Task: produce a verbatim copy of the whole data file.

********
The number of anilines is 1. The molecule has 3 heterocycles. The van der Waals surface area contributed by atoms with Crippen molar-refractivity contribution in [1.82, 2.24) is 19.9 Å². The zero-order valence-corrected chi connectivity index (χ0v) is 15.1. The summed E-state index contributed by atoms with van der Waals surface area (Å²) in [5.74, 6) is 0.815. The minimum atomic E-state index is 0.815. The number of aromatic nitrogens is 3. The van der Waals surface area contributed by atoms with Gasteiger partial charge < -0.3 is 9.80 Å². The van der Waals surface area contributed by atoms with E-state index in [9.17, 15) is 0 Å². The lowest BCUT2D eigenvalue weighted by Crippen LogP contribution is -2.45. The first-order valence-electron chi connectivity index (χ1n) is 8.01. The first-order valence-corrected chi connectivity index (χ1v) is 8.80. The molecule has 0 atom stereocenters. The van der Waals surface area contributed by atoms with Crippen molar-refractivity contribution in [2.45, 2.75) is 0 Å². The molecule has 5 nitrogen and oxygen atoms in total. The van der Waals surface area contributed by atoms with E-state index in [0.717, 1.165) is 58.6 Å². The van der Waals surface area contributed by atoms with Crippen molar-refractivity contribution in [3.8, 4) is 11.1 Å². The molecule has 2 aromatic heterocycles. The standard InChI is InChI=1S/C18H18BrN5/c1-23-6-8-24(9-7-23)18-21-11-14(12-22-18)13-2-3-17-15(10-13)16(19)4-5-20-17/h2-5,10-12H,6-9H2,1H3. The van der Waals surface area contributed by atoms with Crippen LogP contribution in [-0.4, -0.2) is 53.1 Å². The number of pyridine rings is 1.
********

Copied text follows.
The number of anilines is 1. The molecule has 3 heterocycles. The van der Waals surface area contributed by atoms with Crippen molar-refractivity contribution in [1.82, 2.24) is 19.9 Å². The zero-order valence-corrected chi connectivity index (χ0v) is 15.1. The summed E-state index contributed by atoms with van der Waals surface area (Å²) in [5.74, 6) is 0.815. The minimum atomic E-state index is 0.815. The number of aromatic nitrogens is 3. The van der Waals surface area contributed by atoms with Gasteiger partial charge < -0.3 is 9.80 Å². The van der Waals surface area contributed by atoms with E-state index in [9.17, 15) is 0 Å². The lowest BCUT2D eigenvalue weighted by Crippen LogP contribution is -2.45. The first-order valence-electron chi connectivity index (χ1n) is 8.01. The first-order valence-corrected chi connectivity index (χ1v) is 8.80. The molecule has 0 atom stereocenters. The van der Waals surface area contributed by atoms with Crippen molar-refractivity contribution in [2.45, 2.75) is 0 Å². The molecule has 5 nitrogen and oxygen atoms in total. The van der Waals surface area contributed by atoms with E-state index in [0.717, 1.165) is 58.6 Å². The van der Waals surface area contributed by atoms with Crippen molar-refractivity contribution in [3.8, 4) is 11.1 Å². The molecule has 2 aromatic heterocycles. The standard InChI is InChI=1S/C18H18BrN5/c1-23-6-8-24(9-7-23)18-21-11-14(12-22-18)13-2-3-17-15(10-13)16(19)4-5-20-17/h2-5,10-12H,6-9H2,1H3. The van der Waals surface area contributed by atoms with Crippen LogP contribution in [-0.4, -0.2) is 53.1 Å². The number of pyridine rings is 1.